Samsung Galaxy Z Flip has gone a long way to transforming foldables from a fad into a functional bit of kit. With 8GB of RAM, a 7nm Octa-Core processor and its laptop-style "flex" function, we initially rated it "impressive in our early review. However, the dual 12MP cameras weren't quite as impressive as Samsung's usual flagship fare.
But progress never sleeps, and it looks as though the Samsung Galaxy Z Flip series will be getting another handset – one with a much-improved camera setup.
In January 2020, Samsung filed two patents with the World Intellectual Property Office (WIPO). Dutch news outlet LetsGoDigital reports the patent has been published, and we're able to view the technology in action: a folding phone very similar to the Samsung Galaxy Z Flip, sporting both vertical and horizontal three-lens camera arrays. Check it out below:
The horizontal camera array is reminiscent of the old-style Samsung Galaxy S series or the current Note 10. Positioning the three-tiered cameras across is a nice callback to the series' history, in addition to lining up with the external display.
The vertical array. however. seems to come with a larger display. The Z Flip uses its external display while folded in several ways: it displays notifications, time and the phone's essential stats like signal and battery life, but it also acts as a viewfinder when taking selfies while the phone's closed.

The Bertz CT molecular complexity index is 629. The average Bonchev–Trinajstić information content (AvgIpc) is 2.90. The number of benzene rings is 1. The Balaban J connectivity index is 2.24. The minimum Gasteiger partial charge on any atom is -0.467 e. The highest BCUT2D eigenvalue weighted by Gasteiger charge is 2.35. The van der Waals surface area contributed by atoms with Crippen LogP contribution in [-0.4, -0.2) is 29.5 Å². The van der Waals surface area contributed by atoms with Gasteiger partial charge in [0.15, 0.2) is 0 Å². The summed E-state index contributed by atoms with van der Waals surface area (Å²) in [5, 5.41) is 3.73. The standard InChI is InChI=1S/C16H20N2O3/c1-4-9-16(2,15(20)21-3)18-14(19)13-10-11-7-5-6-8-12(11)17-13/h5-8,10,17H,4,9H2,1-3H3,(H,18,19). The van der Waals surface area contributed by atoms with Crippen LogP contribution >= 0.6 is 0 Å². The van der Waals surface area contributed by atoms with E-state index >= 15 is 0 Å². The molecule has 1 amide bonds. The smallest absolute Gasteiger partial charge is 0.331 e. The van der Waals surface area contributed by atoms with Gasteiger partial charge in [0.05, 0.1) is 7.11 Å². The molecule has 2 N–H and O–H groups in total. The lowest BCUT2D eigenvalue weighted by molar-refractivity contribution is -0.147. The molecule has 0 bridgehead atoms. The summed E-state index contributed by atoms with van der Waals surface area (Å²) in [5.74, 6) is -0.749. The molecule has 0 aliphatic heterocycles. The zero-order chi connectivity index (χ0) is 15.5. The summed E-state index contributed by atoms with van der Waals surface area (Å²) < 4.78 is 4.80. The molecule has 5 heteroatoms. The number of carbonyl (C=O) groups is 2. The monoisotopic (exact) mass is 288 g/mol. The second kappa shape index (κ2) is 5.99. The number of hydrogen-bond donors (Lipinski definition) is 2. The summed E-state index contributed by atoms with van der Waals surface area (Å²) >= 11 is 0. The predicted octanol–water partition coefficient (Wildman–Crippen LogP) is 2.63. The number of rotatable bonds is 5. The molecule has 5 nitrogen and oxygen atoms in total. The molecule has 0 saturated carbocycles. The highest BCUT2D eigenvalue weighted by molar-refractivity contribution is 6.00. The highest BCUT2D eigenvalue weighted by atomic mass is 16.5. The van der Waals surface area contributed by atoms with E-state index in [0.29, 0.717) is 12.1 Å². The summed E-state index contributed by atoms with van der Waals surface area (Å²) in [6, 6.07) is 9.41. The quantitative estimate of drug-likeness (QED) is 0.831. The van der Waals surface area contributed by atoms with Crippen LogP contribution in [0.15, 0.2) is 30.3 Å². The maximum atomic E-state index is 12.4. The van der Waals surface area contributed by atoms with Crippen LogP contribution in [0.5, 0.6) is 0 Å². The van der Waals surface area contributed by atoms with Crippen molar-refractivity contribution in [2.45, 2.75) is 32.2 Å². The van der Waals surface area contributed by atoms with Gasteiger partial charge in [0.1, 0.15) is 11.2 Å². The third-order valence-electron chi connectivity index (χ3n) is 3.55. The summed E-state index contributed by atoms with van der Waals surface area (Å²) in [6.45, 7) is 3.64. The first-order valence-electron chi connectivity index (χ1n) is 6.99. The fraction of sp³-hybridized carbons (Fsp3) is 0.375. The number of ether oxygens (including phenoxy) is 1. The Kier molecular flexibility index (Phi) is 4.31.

In this way, you're able to snap front-facing pics with the higher-quality rear camera array in addition to using the front-facing punch-hole selfie cam. A larger display means more screen space to line up selfies, resulting in better-quality photos.
We're assuming the third lens will be a telephoto, as the 12MP wide and ultra-wide cameras are already in place. It's unlikely to have a depth-sensing Time of Flight lens as the Samsung Galaxy S20 series phones do, or a macro lens: these speciality lenses would seem odd without first catering for more basic all-rounder needs like the telephoto.
The Z Flip already retails at a premium (£1,299), so we imagine the second generation will be just as expensive. However, folding phones are still experimental technology: it's only a matter of time before we see prices come down and more affordable foldables hitting the market. As new, flagship-level handsets arrive, the older models will inevitably drop in value, trickling down into more users' hands and making foldables more than just a fad.